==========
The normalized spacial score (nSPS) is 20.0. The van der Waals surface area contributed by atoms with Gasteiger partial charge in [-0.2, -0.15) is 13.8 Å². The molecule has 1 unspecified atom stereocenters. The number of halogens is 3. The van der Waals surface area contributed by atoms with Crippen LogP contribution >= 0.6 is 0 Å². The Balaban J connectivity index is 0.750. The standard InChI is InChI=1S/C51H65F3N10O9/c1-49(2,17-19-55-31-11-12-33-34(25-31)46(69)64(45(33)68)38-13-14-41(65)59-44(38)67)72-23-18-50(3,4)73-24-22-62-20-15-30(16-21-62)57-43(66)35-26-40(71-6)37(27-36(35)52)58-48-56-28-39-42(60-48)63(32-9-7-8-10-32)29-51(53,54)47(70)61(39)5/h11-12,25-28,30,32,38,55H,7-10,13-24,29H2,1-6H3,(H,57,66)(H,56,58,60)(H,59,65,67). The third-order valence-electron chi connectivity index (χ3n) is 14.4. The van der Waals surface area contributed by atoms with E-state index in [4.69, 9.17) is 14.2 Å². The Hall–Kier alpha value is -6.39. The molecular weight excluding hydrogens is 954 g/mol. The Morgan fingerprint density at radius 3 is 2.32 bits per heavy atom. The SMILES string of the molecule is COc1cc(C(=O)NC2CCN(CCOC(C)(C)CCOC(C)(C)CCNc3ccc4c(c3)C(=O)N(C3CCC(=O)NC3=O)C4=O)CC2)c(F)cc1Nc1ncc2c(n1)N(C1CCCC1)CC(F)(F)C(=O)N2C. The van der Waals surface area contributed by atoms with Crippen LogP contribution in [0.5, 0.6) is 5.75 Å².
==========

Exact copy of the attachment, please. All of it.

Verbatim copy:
The normalized spacial score (nSPS) is 20.0. The van der Waals surface area contributed by atoms with Gasteiger partial charge in [-0.2, -0.15) is 13.8 Å². The molecule has 1 unspecified atom stereocenters. The number of halogens is 3. The van der Waals surface area contributed by atoms with Crippen LogP contribution >= 0.6 is 0 Å². The Balaban J connectivity index is 0.750. The standard InChI is InChI=1S/C51H65F3N10O9/c1-49(2,17-19-55-31-11-12-33-34(25-31)46(69)64(45(33)68)38-13-14-41(65)59-44(38)67)72-23-18-50(3,4)73-24-22-62-20-15-30(16-21-62)57-43(66)35-26-40(71-6)37(27-36(35)52)58-48-56-28-39-42(60-48)63(32-9-7-8-10-32)29-51(53,54)47(70)61(39)5/h11-12,25-28,30,32,38,55H,7-10,13-24,29H2,1-6H3,(H,57,66)(H,56,58,60)(H,59,65,67). The third-order valence-electron chi connectivity index (χ3n) is 14.4. The van der Waals surface area contributed by atoms with E-state index in [4.69, 9.17) is 14.2 Å². The Hall–Kier alpha value is -6.39. The molecular weight excluding hydrogens is 954 g/mol. The Morgan fingerprint density at radius 3 is 2.32 bits per heavy atom. The SMILES string of the molecule is COc1cc(C(=O)NC2CCN(CCOC(C)(C)CCOC(C)(C)CCNc3ccc4c(c3)C(=O)N(C3CCC(=O)NC3=O)C4=O)CC2)c(F)cc1Nc1ncc2c(n1)N(C1CCCC1)CC(F)(F)C(=O)N2C. The van der Waals surface area contributed by atoms with Crippen LogP contribution in [0.5, 0.6) is 5.75 Å².